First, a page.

The Travel Diaries: Soccer in Oaxaca, Mexico

Long before we left for our trip, he began researching any potential football or sports fixtures we may come across along the way.  When he discovered there was a cup match in Oaxaca while we were there, he decided immediately to go, whether or not I or anyone else wanted to go with him.
For anyone who knows me it will come as no surprise that I didn’t much fancy accompanying him, but some of our fellow travellers did.  Though he’d bought his ticket while we were still in Cancun for fear of not getting one, the remainder of our group who tagged along bought tickets easily on the night at the stadium.
The match in question was a Mexican Cup match on between local team and B League Champions Alejibres de Oaxaca (formerly known as ‘The Grasshoppers’ – changed because they kept being beaten by teams with much more predatory names like ‘The Jaguars’) and the big top flight team from the capital, Cruz Azul, and he’s here to tell you all about it:
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The Estadio Technologico itself has a capacity of around 20,000 basic seats in four double-tiered stands – all of which would be fairly unremarkable were it not for the distinct modern sculpture featured across the back of the the south stand behind one of the goals. This stand was also where the players, staff and officials emerged from an inflatable tunnel, for their protection from any irate fans.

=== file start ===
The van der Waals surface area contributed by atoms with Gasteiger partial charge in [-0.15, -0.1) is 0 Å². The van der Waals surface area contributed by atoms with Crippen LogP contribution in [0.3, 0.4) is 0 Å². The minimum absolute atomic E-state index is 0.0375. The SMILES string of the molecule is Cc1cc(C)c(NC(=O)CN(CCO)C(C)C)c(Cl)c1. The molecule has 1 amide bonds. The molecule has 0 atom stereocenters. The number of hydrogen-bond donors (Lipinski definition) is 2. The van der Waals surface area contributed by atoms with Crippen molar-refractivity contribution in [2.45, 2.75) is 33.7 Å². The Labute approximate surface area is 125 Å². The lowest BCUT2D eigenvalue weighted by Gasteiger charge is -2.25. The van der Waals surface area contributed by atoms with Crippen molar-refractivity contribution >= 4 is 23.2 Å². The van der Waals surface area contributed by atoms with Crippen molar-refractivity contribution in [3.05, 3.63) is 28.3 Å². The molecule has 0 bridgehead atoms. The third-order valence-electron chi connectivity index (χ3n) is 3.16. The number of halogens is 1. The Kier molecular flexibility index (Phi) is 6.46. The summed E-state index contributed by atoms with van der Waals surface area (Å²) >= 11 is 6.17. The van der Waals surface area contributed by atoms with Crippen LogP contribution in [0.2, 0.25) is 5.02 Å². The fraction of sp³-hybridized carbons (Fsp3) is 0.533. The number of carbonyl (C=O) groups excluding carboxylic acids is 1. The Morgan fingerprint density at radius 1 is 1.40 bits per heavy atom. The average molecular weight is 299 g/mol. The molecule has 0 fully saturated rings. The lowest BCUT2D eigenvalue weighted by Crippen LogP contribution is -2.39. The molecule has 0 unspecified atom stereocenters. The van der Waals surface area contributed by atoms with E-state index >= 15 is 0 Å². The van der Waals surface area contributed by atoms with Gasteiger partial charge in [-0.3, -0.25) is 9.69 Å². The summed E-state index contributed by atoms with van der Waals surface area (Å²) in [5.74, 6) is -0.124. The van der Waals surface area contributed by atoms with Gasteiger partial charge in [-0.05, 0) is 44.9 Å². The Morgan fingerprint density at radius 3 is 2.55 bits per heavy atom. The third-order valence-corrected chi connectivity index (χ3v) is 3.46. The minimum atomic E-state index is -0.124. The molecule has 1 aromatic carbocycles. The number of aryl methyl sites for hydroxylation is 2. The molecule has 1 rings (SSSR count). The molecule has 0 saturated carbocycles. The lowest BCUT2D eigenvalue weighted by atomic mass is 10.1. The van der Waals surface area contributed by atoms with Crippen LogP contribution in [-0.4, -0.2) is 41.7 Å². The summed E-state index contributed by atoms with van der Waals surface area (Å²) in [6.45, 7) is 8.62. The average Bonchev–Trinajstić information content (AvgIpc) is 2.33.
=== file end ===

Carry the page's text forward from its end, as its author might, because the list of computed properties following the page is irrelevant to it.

The only small moment of over exuberance we saw was a single flare thrown onto the pitch in the opening minutes, but from there on it it was mainly left to the stadium announcer at every dead-ball situation to first remind us all who all the official sponsors were and then to lead the crowd in a cheer of “Alejibres! Alejibres! Alejibres!”.
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Then there was the Alejibres band, which played vibrant brass and drum tunes and waved club flags constantly for the match’s duration; a vast improvement on the England national team band, if I’m honest.
Another highlight, like at the Lucho Libre in Puebla, was the variety of food and drink being offered by sellers walking from row to row. Crisps, nuts, tacos, Dominoes Pizza, toffee apples, donuts, candy floss and the official beers of Corona and Victoria. It was arguably more entertaining to see all the sellers go about their task and in particular to see the eyes of the young child in front of us light up as he began to plead with his mother to get them another snack every time one came near.
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After a goalless non-event of a first half my biggest highlight was the half time show, which saw the Championship trophy paraded on the pitch along with a cacophony of fireworks. It was a display that was repeated when underdogs Alejibres de Oaxaca opened the scoring just after the restart. I would say the crowd went wild, but in reality I think that because plenty of Cruz Azul fans were mixed in amongst the locals, the reaction was one of happy surprise. The bigger celebration was reserved for the full time whistle when the 1-0 score line was confirmed and the fireworks were launched once again in full force to the blaring sound of the Alejibres anthem from the sound system.
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Fans from both teams walked out of the stadium together, no fuss, and we easily found a taxi to take us back to the centre which thankfully travelled at a far calmer speed than the one which took us there at the beginning of the night!
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